August 22nd, 2017 null Tag Home Health Care

Why Do Some Patients Refuse Home Health Services, And At What Cost?

by Amedisys

A report from a recent roundtable offers some worthy solutions to problems that persist in home healthcare. The focus was on why some patients refuse home healthcare services, the prevalence of such denials, and the consequences, both clinically and economically. Fittingly, the research is titled “I Can Take Care Of Myself!”

Sponsors of the report and roundtable were the United Hospital Fund, an independent nonprofit organization that analyzes public policy to inform decision-makers; and the Alliance for Home Health Quality and Innovation, a research foundation dedicated to promoting the value of home healthcare to patients and the U.S. healthcare system. Both groups called for steps to be taken when it comes to discharge planning, research and policy.

How Many Patients Are Refusing Home Health—and Why?

The advocacy effort stemmed chiefly from two alarming study findings – that six to 28 percent of patients eligible for home health care refuse those services, and that such patients appear to be twice as likely to be readmitted to a hospital as a result. “Home health care may be considered by some as an unwelcome reminder of illness, frailty and loss of independence,” the report says.

These findings reflect concerns that Amedisys has voiced since its founding 35 years ago. Home health often remains underused and underappreciated, its value underestimated, its services misunderstood. The upshot is that the home healthcare profession needs to do a better job of explaining what it does and why it's important.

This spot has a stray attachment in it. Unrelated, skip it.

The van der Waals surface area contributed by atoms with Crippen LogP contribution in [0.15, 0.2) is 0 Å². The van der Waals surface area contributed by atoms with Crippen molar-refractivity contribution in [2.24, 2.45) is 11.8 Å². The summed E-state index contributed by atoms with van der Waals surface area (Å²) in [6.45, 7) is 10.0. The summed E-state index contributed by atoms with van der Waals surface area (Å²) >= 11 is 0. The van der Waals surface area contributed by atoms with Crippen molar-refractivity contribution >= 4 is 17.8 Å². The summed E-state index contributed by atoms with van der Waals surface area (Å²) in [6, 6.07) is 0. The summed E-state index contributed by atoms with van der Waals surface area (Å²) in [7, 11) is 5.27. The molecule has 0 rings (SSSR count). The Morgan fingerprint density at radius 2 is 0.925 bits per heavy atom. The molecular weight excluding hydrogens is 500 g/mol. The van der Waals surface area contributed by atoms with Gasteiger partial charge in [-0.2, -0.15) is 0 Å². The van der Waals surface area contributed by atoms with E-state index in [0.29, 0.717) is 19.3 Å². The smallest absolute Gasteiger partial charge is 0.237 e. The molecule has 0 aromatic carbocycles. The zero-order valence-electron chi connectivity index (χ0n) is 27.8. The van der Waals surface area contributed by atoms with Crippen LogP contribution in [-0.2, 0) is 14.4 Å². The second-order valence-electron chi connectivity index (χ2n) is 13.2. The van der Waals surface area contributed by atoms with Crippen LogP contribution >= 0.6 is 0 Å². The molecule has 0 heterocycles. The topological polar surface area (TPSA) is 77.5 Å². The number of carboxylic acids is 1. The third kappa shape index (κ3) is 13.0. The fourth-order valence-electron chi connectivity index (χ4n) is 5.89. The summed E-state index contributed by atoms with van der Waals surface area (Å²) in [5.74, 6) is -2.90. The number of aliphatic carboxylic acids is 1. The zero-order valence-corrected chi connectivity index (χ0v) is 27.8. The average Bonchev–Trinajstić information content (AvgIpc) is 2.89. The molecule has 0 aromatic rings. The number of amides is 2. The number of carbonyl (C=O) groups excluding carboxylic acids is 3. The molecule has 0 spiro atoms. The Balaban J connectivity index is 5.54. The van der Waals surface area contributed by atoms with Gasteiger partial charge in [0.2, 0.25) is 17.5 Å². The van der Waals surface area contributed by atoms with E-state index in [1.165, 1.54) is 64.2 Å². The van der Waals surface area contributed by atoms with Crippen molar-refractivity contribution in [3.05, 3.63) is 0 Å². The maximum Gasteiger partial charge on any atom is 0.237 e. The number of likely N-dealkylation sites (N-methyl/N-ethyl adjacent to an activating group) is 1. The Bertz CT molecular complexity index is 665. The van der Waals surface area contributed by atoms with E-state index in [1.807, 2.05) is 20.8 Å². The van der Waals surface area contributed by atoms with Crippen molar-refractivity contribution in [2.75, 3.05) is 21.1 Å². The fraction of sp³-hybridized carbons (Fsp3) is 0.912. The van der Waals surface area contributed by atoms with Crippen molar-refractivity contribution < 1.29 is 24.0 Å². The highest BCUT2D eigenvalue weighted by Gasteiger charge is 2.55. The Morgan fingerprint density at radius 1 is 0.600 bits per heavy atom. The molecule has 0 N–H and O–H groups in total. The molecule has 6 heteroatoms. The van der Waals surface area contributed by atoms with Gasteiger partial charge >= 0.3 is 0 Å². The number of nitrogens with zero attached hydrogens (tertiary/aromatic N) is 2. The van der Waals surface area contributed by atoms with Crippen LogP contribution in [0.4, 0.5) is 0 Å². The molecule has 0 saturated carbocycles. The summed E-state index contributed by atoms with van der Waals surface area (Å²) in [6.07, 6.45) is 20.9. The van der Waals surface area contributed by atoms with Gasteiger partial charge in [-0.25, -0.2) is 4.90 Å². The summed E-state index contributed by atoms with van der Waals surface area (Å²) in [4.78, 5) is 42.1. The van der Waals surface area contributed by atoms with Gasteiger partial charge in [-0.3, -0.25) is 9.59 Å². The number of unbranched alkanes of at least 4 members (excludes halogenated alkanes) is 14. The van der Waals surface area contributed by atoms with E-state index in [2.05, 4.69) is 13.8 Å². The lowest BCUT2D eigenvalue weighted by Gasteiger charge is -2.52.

“It is paradoxical,” the report says, “that among patients eligible for home health care services post-discharge, a sizeable percentage decline to accept those services. That’s a loss for both patients and caregivers.”


“…among patients eligible for home health care services post-discharge, a sizeable percentage decline to accept those services. That’s a lost for both patients and caregivers.”

Still largely unknown, the report says, is how the whole process works – how hospitals identify patients to refer to home healthcare, for example, and how staff then explain those services to patients and caregivers.

What the Healthcare Industry Can Do About This

The report issued a wide range of ambitious recommendations, starting with how to improve discharge planning. Among actions hospitals should take is to “develop training sessions for physicians, nurses, and discharge planners to ensure that they understand home healthcare and why it may be appropriate for patients.” Also proposed was to create scripts to guide professionals in discussions about home healthcare.

The report also ventured into policy. It urged the home healthcare profession to initiate discussions with CMS about making Medicare eligibility requirements more flexible, particularly waivers required for homebound status, so that services can begin sooner. It also called for establishing incentives, financial and otherwise, to spread awareness among hospitals and healthcare systems about the role home healthcare plays in improving outcomes and lowering readmissions.

Lastly, the report cited a need for further research, particularly qualitative and quantitative studies into the issue of patient refusals. It suggested conducting surveys of discharge planners, hospitalists, social workers and community providers to gauge how they perceive and understand home healthcare services.

Is Home Healthcare Right for You?

Happily, the report cites research that suggests something we already know – that home healthcare is headed mainly in the right direction. Some studies document, for example, that patients who get home health care are more likely to report a better quality of life.

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